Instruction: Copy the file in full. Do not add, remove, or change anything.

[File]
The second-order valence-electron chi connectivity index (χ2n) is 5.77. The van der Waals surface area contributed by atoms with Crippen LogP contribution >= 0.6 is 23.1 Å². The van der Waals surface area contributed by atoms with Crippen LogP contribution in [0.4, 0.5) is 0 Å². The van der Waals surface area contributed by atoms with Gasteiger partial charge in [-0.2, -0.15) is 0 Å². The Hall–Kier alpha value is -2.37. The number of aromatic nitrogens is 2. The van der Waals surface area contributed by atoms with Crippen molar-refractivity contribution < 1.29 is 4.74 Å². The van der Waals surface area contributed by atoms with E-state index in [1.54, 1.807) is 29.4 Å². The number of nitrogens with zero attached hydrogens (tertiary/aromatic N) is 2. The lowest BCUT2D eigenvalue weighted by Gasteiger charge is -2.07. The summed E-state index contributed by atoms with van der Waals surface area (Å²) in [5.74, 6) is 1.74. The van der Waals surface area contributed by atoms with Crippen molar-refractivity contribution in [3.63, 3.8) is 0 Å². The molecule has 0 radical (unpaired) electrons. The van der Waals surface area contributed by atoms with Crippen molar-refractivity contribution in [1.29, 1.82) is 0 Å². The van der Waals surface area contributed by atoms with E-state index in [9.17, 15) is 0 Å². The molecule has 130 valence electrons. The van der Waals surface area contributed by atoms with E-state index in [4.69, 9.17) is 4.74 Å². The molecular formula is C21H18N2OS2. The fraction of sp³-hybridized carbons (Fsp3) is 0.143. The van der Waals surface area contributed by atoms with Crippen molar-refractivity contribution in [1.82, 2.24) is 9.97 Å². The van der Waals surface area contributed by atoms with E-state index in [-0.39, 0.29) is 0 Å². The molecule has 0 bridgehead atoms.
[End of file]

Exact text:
The second-order valence-electron chi connectivity index (χ2n) is 5.77. The van der Waals surface area contributed by atoms with Crippen LogP contribution >= 0.6 is 23.1 Å². The van der Waals surface area contributed by atoms with Crippen LogP contribution in [0.4, 0.5) is 0 Å². The van der Waals surface area contributed by atoms with Gasteiger partial charge in [-0.2, -0.15) is 0 Å². The Hall–Kier alpha value is -2.37. The number of aromatic nitrogens is 2. The van der Waals surface area contributed by atoms with Crippen molar-refractivity contribution < 1.29 is 4.74 Å². The van der Waals surface area contributed by atoms with E-state index in [1.54, 1.807) is 29.4 Å². The number of nitrogens with zero attached hydrogens (tertiary/aromatic N) is 2. The lowest BCUT2D eigenvalue weighted by Gasteiger charge is -2.07. The summed E-state index contributed by atoms with van der Waals surface area (Å²) in [5.74, 6) is 1.74. The van der Waals surface area contributed by atoms with Crippen molar-refractivity contribution in [3.63, 3.8) is 0 Å². The molecule has 0 radical (unpaired) electrons. The van der Waals surface area contributed by atoms with Crippen molar-refractivity contribution in [1.29, 1.82) is 0 Å². The van der Waals surface area contributed by atoms with E-state index in [9.17, 15) is 0 Å². The molecule has 130 valence electrons. The van der Waals surface area contributed by atoms with E-state index in [4.69, 9.17) is 4.74 Å². The molecular formula is C21H18N2OS2. The fraction of sp³-hybridized carbons (Fsp3) is 0.143. The van der Waals surface area contributed by atoms with Crippen molar-refractivity contribution in [1.82, 2.24) is 9.97 Å². The van der Waals surface area contributed by atoms with E-state index in [-0.39, 0.29) is 0 Å². The molecule has 0 bridgehead atoms.